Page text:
The John Amos coal-fired power plant is seen behind a home in Poca, West Virginia May 18, 2014. With coal production slowing due to stricter environmental controls, the availability of natural gas and a shift to surface mining, the state's coal country has been hit hard with job losses and business closures. Picture taken May 18, 2014. REUTERS/Robert Galbraith (UNITED STATES - Tags: BUSINESS COMMODITIES ENERGY EMPLOYMENT SOCIETY) ATTENTION EDITORS - PICTURE 18 OF 27 FOR WIDER IMAGE STORY 'DECLINE ALONG 'THE KING COAL HIGHWAY'' SEARCH 'GALBRAITH COAL' FOR ALL IMAGES

“Carbon dioxide is not toxic, but it is the chief heat-absorbing component of the atmosphere,” Donald F. Hornig said at the 1968 annual convention of the Edison Electric Institute, according to the trade group’s newsletter from that year. “Such a change in the carbon dioxide level might, therefore, produce major consequences on the climate ? possibly even triggering catastrophic effects such as have occurred from time to time in the past.”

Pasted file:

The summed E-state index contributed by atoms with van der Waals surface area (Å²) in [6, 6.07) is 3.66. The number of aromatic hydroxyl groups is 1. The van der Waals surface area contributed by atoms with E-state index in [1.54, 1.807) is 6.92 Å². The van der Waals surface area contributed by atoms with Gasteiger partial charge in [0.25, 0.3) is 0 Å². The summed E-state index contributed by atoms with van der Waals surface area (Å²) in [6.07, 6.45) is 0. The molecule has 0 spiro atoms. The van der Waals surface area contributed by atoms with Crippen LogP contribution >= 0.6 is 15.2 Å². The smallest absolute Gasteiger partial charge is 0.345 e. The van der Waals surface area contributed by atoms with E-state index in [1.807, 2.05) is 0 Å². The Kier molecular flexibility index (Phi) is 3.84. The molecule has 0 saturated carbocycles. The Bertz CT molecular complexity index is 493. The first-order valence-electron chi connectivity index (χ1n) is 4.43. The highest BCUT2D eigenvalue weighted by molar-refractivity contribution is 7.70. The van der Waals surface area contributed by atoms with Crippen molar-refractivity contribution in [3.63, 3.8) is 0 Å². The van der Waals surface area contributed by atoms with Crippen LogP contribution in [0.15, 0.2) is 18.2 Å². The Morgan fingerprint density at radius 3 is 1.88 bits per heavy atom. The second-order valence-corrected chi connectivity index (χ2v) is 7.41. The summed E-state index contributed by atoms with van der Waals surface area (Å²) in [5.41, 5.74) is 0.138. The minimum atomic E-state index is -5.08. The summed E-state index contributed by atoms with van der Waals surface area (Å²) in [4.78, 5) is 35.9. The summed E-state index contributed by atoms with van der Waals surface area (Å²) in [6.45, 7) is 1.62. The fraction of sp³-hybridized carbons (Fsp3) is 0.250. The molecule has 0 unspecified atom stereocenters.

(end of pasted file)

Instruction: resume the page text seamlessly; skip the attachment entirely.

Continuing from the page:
The new report, published by the watchdog Energy & Policy Institute, contains dozens of internal documents unearthed from the archives of utility industry associations that initially funded research into climate change, but later opposed efforts to stop it. The research paints a picture of how the utility sector transformed from financier to foe of climate science at a critical point when carbon emissions could have been addressed. 
Less than two years ago, documents unearthed by InsideClimate News and the Los Angeles Times similarly revealed …
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